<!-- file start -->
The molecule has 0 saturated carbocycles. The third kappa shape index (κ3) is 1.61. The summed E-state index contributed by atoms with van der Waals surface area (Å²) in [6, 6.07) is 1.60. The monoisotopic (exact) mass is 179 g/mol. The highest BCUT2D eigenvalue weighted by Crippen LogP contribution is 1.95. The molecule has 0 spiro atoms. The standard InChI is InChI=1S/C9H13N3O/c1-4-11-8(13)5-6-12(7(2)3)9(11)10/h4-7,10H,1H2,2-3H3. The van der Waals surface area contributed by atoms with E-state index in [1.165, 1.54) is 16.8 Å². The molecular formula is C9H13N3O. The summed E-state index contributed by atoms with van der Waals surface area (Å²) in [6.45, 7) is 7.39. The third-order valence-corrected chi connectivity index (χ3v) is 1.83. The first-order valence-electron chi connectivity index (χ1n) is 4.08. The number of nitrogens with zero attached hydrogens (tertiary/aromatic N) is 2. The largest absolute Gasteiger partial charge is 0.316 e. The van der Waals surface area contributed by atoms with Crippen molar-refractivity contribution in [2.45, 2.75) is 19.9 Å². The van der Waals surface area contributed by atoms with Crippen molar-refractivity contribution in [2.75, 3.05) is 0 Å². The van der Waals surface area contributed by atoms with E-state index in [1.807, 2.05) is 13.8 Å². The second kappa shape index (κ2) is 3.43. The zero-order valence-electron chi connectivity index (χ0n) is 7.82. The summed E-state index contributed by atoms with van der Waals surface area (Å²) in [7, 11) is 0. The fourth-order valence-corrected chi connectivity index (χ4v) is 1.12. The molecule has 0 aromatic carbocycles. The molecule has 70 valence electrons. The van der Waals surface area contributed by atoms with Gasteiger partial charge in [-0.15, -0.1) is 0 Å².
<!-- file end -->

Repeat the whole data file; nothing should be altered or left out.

The molecule has 0 saturated carbocycles. The third kappa shape index (κ3) is 1.61. The summed E-state index contributed by atoms with van der Waals surface area (Å²) in [6, 6.07) is 1.60. The monoisotopic (exact) mass is 179 g/mol. The highest BCUT2D eigenvalue weighted by Crippen LogP contribution is 1.95. The molecule has 0 spiro atoms. The standard InChI is InChI=1S/C9H13N3O/c1-4-11-8(13)5-6-12(7(2)3)9(11)10/h4-7,10H,1H2,2-3H3. The van der Waals surface area contributed by atoms with E-state index in [1.165, 1.54) is 16.8 Å². The molecular formula is C9H13N3O. The summed E-state index contributed by atoms with van der Waals surface area (Å²) in [6.45, 7) is 7.39. The third-order valence-corrected chi connectivity index (χ3v) is 1.83. The first-order valence-electron chi connectivity index (χ1n) is 4.08. The number of nitrogens with zero attached hydrogens (tertiary/aromatic N) is 2. The largest absolute Gasteiger partial charge is 0.316 e. The van der Waals surface area contributed by atoms with Crippen molar-refractivity contribution in [2.45, 2.75) is 19.9 Å². The van der Waals surface area contributed by atoms with Crippen molar-refractivity contribution in [2.75, 3.05) is 0 Å². The van der Waals surface area contributed by atoms with E-state index in [1.807, 2.05) is 13.8 Å². The second kappa shape index (κ2) is 3.43. The zero-order valence-electron chi connectivity index (χ0n) is 7.82. The summed E-state index contributed by atoms with van der Waals surface area (Å²) in [7, 11) is 0. The fourth-order valence-corrected chi connectivity index (χ4v) is 1.12. The molecule has 0 aromatic carbocycles. The molecule has 70 valence electrons. The van der Waals surface area contributed by atoms with Gasteiger partial charge in [-0.15, -0.1) is 0 Å².